I can safely say that I'm more in love with the concept than the content. A documentary of their 1999 tour has been reinvented visually and the DVD developer has actually exploited an underused aspect of DVD technology: the "angle" button. Here, viewers are able to hit the angle button whenever they want and get to different screens and visualizations, however, the visualizations aren't terribly compelling.
The visual content is entirely black and white. Dizzying symmetrical and asymmetric shapes, blurs, squiggles, and static accent the music but too frequently it resembles a less colorful visualization in iTunes. Morphed footage of the duo is occasionally recognizable, as is some of the knobs they twist on their rare gear, but the feeling of being present at one of the performances (which is honestly one of my best concert experiences I will never pass up) simply isn't there. Furthermore, I've seen Pan Sonic live a number of times and my recollections of the projections have been far more exciting than the often bland quality here.
The DVD is marketed as "the redux digital film of Edward Quist's 1999 documentary on Pan Sonic's dramatic 'Round the World Tour'," but there's not much in documentary style here. There are no interviews with the duo, variations on venue sizes and crowds, nor any scenery of the world that would be expected in a world tour documentary. Without those elements this project could have taken place anywhere and at anytime, without the audience, stage, or even live band.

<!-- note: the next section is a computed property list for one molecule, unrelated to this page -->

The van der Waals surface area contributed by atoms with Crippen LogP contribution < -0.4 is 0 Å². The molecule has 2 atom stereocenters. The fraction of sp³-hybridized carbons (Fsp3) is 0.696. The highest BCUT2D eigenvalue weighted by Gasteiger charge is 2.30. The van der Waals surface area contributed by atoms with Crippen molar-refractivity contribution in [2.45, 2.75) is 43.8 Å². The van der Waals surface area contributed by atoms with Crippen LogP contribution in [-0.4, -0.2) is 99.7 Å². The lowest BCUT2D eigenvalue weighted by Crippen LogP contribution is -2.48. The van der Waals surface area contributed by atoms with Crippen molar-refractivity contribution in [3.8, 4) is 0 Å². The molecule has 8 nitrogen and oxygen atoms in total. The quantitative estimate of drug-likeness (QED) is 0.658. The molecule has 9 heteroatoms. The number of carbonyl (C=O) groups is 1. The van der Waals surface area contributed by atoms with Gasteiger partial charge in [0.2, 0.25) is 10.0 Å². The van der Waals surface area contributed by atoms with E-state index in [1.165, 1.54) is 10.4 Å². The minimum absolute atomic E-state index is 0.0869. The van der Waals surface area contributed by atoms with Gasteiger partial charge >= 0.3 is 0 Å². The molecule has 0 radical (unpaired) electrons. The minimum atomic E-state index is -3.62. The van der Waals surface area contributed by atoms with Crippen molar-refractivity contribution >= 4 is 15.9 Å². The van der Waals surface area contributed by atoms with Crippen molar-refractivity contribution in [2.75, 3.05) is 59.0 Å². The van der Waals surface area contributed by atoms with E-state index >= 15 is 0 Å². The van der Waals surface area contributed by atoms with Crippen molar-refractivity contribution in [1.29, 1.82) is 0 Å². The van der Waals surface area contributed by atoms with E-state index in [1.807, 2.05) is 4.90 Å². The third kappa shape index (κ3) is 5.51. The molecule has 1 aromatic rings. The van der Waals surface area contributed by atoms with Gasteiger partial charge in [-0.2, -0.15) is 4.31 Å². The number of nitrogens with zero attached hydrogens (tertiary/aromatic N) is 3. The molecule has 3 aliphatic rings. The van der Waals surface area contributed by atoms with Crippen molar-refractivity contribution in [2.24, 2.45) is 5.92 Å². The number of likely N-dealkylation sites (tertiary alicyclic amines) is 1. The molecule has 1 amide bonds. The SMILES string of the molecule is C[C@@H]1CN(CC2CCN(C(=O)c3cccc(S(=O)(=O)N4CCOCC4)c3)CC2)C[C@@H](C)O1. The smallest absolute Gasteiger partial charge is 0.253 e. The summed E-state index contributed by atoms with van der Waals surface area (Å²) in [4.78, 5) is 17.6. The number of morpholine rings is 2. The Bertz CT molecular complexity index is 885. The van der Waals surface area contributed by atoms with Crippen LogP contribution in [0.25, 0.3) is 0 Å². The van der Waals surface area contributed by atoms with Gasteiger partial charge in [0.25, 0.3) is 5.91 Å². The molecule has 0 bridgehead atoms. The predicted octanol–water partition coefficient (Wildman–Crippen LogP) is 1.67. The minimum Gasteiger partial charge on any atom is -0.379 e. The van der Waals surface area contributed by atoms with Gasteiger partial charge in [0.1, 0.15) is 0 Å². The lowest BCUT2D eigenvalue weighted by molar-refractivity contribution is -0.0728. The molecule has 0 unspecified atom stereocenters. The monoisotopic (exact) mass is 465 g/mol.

This disc would work fantastically as a trinket sold at concerts or as part of a two-disc set with the first disc being an audio-only portion. Furthermore, being released over eight years after its inception seems makes me feel like it's a bit late for relevance—had this come out immediately following the tour, the story might have been much different. The experience doesn't work for me basically: Pan Sonic on a television set or a computer isn't nearly as enthralling as being in their presence or listening on a loud stero system. That said, I'm sure something like this would be a far better experience on a non-consumer end product, like being surrounded by massive screens, each playing the different angle, but with the mediums that most people reading this can afford, it simply won't be enough.